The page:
Military-connected students may also face aggressive targeting from academic institutions that aren’t particularly concerned about supporting them holistically. Most of all, these students want to feel understood and supported in their academic decisions.

How to Support Military-Connected Students

One of the ways to become more familiar with military-connected students is by collaborating with higher education institutions, foundations and other organizations committed to the success of military-connected students.

Here are some of the top recommendations from Veteran-forward organizations.

Respect veterans’ unique transition needs

  • Facilitation of financial support is only a baseline standard.
  • Understand and address short-term needs like transition and onboarding hurdles while keeping their long-term potential in mind.

Veteran programs tailored to better inclusion, not isolation

  • Students often note a lack of peer support as their most significant challenge – something many veterans and military families encounter. Referred to as the military/civilian divide, this disconnect occurs when people don’t have direct contact with the military. Move veterans services beyond ‘crisis support’ to positive inclusion.

Speak to shared experiences

  • Create veterans-focused groups, with peers in the lead, and host veterans-focused events that integrate the full campus community.

Embrace the wider veterans community

  • Support and collaborate with campus-focused veteran organizations along the full spectrum of the transition journey.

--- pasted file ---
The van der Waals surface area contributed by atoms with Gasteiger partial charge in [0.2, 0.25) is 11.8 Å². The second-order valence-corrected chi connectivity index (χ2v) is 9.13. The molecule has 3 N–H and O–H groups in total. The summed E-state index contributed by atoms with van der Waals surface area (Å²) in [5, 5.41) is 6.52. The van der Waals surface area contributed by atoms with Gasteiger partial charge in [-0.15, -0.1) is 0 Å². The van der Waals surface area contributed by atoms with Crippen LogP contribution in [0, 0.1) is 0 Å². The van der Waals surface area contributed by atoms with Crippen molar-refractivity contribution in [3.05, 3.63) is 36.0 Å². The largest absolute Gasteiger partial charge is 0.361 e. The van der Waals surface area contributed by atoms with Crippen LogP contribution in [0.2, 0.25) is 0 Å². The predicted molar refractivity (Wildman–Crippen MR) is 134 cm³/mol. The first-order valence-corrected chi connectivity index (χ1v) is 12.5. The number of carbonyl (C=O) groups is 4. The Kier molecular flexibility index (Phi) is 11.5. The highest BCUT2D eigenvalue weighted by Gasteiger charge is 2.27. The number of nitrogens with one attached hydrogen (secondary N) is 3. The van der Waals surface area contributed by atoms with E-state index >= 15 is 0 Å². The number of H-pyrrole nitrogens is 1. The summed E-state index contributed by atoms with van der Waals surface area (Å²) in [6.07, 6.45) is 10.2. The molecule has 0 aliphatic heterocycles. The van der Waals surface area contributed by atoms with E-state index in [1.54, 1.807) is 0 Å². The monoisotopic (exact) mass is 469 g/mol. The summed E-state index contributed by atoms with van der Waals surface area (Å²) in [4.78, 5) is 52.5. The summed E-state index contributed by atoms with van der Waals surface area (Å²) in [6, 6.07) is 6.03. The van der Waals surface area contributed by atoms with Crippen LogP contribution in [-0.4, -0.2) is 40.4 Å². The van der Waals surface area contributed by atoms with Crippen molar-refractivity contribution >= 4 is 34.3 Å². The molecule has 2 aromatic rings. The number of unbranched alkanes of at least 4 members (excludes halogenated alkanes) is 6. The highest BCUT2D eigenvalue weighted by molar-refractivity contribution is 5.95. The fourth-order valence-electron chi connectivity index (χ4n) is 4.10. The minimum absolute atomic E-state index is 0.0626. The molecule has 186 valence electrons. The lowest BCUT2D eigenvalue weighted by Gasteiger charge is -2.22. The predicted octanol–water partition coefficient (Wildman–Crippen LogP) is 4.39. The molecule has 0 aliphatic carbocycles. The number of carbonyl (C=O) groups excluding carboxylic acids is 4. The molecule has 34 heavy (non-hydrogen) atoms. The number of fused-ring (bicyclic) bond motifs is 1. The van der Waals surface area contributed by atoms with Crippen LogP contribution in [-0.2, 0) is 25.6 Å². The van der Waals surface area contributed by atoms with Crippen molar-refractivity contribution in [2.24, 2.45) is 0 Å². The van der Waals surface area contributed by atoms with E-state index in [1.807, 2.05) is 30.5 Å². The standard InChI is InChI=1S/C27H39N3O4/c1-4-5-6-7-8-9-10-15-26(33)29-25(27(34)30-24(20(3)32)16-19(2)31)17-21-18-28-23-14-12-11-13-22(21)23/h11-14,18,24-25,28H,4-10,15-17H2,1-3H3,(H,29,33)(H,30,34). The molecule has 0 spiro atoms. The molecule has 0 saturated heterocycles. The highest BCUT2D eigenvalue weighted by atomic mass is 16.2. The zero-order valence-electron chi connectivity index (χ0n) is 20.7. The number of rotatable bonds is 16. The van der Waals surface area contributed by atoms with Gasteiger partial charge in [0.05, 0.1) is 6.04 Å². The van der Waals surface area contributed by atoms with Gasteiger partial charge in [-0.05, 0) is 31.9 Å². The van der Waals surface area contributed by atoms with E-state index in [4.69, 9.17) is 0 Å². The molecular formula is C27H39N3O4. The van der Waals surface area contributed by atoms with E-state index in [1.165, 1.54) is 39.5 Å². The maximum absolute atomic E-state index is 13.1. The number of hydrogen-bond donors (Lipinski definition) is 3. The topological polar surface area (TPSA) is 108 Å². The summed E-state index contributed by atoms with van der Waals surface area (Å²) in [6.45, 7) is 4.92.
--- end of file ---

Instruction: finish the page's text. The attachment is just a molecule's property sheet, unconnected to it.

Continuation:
Military-connected students believe their military experience directly aids them in pursuing a college degree. They are resilient despite difficult events or stressful environments. Establishing specific counseling and mental health programs can help them continue to succeed.

How VVC Can Help

Virtual Veterans Community (VVC) is a mission-driven organization dedicated to improving higher education and employment outcomes for military-connected students. We exist for one reason, to support institutions serving the students who serve our country. Whether you need a proven approach to on-base marketing, a turnkey online community, one-on-one coaching for military-connected students or team development, VVC stands ready.


[1]Baird, Matthew, Michael S. Kofoed, Trey Miller, and Jennie Wenger, Educators of Veterans or For-Profiteers? Tuition Responses to Changes in the Post 9/11 GI Bill, working paper, IZA, September 2020.